Having a good credit score is about more than bragging rights. Your credit score is a snapshot of you as a person, telling everyone from lenders to potential employers how you behave with money. Therefore, generating and maintaining a good credit score, no matter your past history, is an essential item on everyone’s financial “to do” list.
Good Credit Matters, and It’s About More than Interest Rates
People with low credit scores pay more for the same credit-related services than those with higher scores. And these higher costs are not limited to interest rates alone. Consumers with low credit scores also pay other penalties including creditor fees and higher insurance premiums. Those with higher scores are also often given the benefit of the doubt when it comes to waiving late payment fees and are frequently offered larger, more attractive incentives to purchase or sign up for financial products. Furthermore, even accessing money through loans may be impossible for those with the lowest scores, especially during periods when lending standards are tight.
A recent Chase credit journey review stated that controlling your personal finances and attaining financial stability starts with building and maintaining a strong credit score. A bit like losing weight and keeping it off, building and maintaining credit the right way takes time and constant diligence. However, there are simple changes you can make today that will put you on the path to financial health over the long term. So while getting that elusive 750+ score may be months or years off, use these simple strategies for building and maintaining good credit starting now…
1. Check Your Credit Report
The best way to get where you are going is to learn about where you have been. It goes without saying that in order to improve your credit score you need to know your credit score, but there is more to your credit than just three numbers. Start by getting a copy of your credit report from all three credit bureaus – TransUnion, Equifax, and Expirian – and read them. As you go through each report, be on the lookout for anything that doesn’t match across the three bureaus or anything that isn’t accurate, such as:
- Accounts you do not recognize
- Closed accounts still listed as open
- Inaccurate credit limits or amounts owed
- Late payments that were actually on time
If you spot an inaccuracy, you will need to gather evidence to prove that it is false and then present that evidence to each credit bureau along with notification in writing. The bureaus have 45 days to look into the matter further. If they cannot find evidence that contradicts your claim they must take the information off your credit report.
2. Make More Frequent Payments
Many people do not realize that a credit report changes throughout the month according to the cycle of your bills. When requested, it gives a picture of your credit in that exact moment in time only. This means that credit card balances, for example, are displayed as-is on that day, even if you intend to pay them, in full, when due and never pay interest.
Thus, by splitting your payments into two times a month, rather than one, you lower the amount of money that a lender will see on your report at any given time. You don’t even need to pay more on the balance for this to work. That is because lower balances lower your utilization ratio (the comparison of credit available vs. credit used) which increases your score.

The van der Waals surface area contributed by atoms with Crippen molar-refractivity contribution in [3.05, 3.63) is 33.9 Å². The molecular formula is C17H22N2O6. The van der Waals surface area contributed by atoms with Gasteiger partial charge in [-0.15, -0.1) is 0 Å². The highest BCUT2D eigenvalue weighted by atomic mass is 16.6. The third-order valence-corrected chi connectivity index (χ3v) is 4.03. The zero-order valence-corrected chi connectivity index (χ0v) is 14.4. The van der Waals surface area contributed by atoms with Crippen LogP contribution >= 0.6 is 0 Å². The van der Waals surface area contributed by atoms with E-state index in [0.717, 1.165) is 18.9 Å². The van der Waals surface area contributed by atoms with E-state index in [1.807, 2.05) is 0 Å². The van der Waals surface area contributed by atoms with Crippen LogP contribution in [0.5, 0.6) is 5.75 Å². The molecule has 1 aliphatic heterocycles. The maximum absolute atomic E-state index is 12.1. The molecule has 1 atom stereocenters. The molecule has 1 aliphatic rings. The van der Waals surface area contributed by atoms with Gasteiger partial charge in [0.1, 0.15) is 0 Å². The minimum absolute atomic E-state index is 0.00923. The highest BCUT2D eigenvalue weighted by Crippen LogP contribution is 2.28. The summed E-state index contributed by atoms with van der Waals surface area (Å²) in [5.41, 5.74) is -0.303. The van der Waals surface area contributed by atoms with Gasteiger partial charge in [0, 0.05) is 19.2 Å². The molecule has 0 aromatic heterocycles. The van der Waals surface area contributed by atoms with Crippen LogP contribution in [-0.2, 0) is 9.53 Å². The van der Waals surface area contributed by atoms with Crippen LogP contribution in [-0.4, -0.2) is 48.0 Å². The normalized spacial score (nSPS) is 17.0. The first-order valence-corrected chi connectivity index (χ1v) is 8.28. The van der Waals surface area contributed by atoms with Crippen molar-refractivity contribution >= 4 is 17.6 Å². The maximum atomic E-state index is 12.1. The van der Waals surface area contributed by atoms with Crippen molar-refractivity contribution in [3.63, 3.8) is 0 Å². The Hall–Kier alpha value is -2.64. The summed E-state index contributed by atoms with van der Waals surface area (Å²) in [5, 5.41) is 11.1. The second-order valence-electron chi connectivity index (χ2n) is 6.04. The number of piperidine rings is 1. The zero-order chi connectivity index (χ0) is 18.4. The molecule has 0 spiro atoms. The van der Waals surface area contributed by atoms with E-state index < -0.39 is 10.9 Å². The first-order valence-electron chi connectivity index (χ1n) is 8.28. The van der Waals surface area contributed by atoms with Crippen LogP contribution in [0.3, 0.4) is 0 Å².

3. Become an Authorized User
This is a strategy used by many parents to help their children build their credit scores, but it can be used at any time in your life. An authorized user of a credit card is not the main account holder. However, he or she is given a card and the right to charge with it. As a result, the entire history of the account appears on the authorized user’s credit report. For a responsible credit user, this is a fast and effective way to build fast credit for someone else.
However, there are a few caveats you need to keep in mind when using this method. First, obviously, a irresponsible account holder or an authorized user who charges too much can take the account from good to bad quickly. In addition, certain credit bureaus and card issuers view the authorized user in different ways. Make sure to check the rules for your card before using this strategy.
Sometimes, life happens and you can’t pay your bills as you intended. While those late or non-payments are real and accurate, there are ways to ease the impact of these mistakes on your credit score through negotiation. Especially when hardship such as job loss or illness was involved, credit card companies can and do alter and eliminate amounts owed. One strategy is to write a letter to the creditor explaining your situation and an offer to pay the remaining balance if the creditor reports the account as “paid as agreed.” You can also ask for a “good will adjustment” of your total balance, particularly if you were previously a responsible customer and just fell on hard times. Regardless of what method you choose and agree to, make sure that you have the lender agree to your terms in writing before you pay.
5. Keep it Simple
Finally, but perhaps most importantly, it is important to remember that good credit, like losing weight, is easier than it seems – just like you need to eat less and exercise more, getting and maintaining good credit is more about making common sense lifestyle changes that are easy to maintain. The trick is to remember to KISS, or “keep it simple, stupid” and do the following:
- Pay your bills on time every month
- Keep your balances low
- Pay off the debt you have and not generate any more
- Think and be cautious before applying for any new lines of credit
Commit to making these habits natural and non-negotiable in your life. Though it will take time, point-by-point your credit will improve and you will be on the path to a bright financial future.